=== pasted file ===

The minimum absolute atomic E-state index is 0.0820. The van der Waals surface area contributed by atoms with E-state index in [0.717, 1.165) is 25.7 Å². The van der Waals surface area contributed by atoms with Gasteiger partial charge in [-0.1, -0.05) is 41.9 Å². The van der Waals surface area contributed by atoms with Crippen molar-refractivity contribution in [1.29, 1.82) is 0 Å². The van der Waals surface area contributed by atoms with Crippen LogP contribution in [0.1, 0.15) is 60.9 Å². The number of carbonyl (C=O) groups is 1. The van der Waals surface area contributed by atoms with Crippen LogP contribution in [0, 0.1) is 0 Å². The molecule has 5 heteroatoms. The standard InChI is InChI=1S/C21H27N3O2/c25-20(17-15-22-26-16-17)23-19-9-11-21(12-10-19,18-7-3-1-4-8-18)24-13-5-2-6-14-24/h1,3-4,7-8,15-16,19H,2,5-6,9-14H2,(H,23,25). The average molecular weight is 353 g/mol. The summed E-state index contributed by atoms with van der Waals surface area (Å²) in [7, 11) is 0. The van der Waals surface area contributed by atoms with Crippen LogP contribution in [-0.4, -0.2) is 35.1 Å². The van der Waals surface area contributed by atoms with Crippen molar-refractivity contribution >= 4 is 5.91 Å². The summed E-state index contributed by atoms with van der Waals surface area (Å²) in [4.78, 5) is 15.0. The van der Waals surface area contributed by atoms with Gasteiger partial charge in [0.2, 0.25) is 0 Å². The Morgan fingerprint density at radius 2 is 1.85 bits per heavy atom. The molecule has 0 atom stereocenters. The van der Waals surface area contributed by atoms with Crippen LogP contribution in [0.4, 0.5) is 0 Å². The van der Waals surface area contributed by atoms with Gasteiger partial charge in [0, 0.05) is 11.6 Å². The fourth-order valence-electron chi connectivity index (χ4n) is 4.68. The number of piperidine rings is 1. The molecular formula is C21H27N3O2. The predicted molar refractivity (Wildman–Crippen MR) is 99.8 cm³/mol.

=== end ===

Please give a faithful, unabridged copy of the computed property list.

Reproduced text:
The minimum absolute atomic E-state index is 0.0820. The van der Waals surface area contributed by atoms with E-state index in [0.717, 1.165) is 25.7 Å². The van der Waals surface area contributed by atoms with Gasteiger partial charge in [-0.1, -0.05) is 41.9 Å². The van der Waals surface area contributed by atoms with Crippen molar-refractivity contribution in [1.29, 1.82) is 0 Å². The van der Waals surface area contributed by atoms with Crippen LogP contribution in [0.1, 0.15) is 60.9 Å². The number of carbonyl (C=O) groups is 1. The van der Waals surface area contributed by atoms with Crippen LogP contribution in [0, 0.1) is 0 Å². The molecule has 5 heteroatoms. The standard InChI is InChI=1S/C21H27N3O2/c25-20(17-15-22-26-16-17)23-19-9-11-21(12-10-19,18-7-3-1-4-8-18)24-13-5-2-6-14-24/h1,3-4,7-8,15-16,19H,2,5-6,9-14H2,(H,23,25). The average molecular weight is 353 g/mol. The summed E-state index contributed by atoms with van der Waals surface area (Å²) in [7, 11) is 0. The van der Waals surface area contributed by atoms with Crippen LogP contribution in [-0.4, -0.2) is 35.1 Å². The van der Waals surface area contributed by atoms with Crippen molar-refractivity contribution >= 4 is 5.91 Å². The summed E-state index contributed by atoms with van der Waals surface area (Å²) in [4.78, 5) is 15.0. The van der Waals surface area contributed by atoms with Gasteiger partial charge in [0.2, 0.25) is 0 Å². The Morgan fingerprint density at radius 2 is 1.85 bits per heavy atom. The molecule has 0 atom stereocenters. The van der Waals surface area contributed by atoms with Crippen LogP contribution in [0.4, 0.5) is 0 Å². The van der Waals surface area contributed by atoms with Gasteiger partial charge in [0, 0.05) is 11.6 Å². The fourth-order valence-electron chi connectivity index (χ4n) is 4.68. The number of piperidine rings is 1. The molecular formula is C21H27N3O2. The predicted molar refractivity (Wildman–Crippen MR) is 99.8 cm³/mol.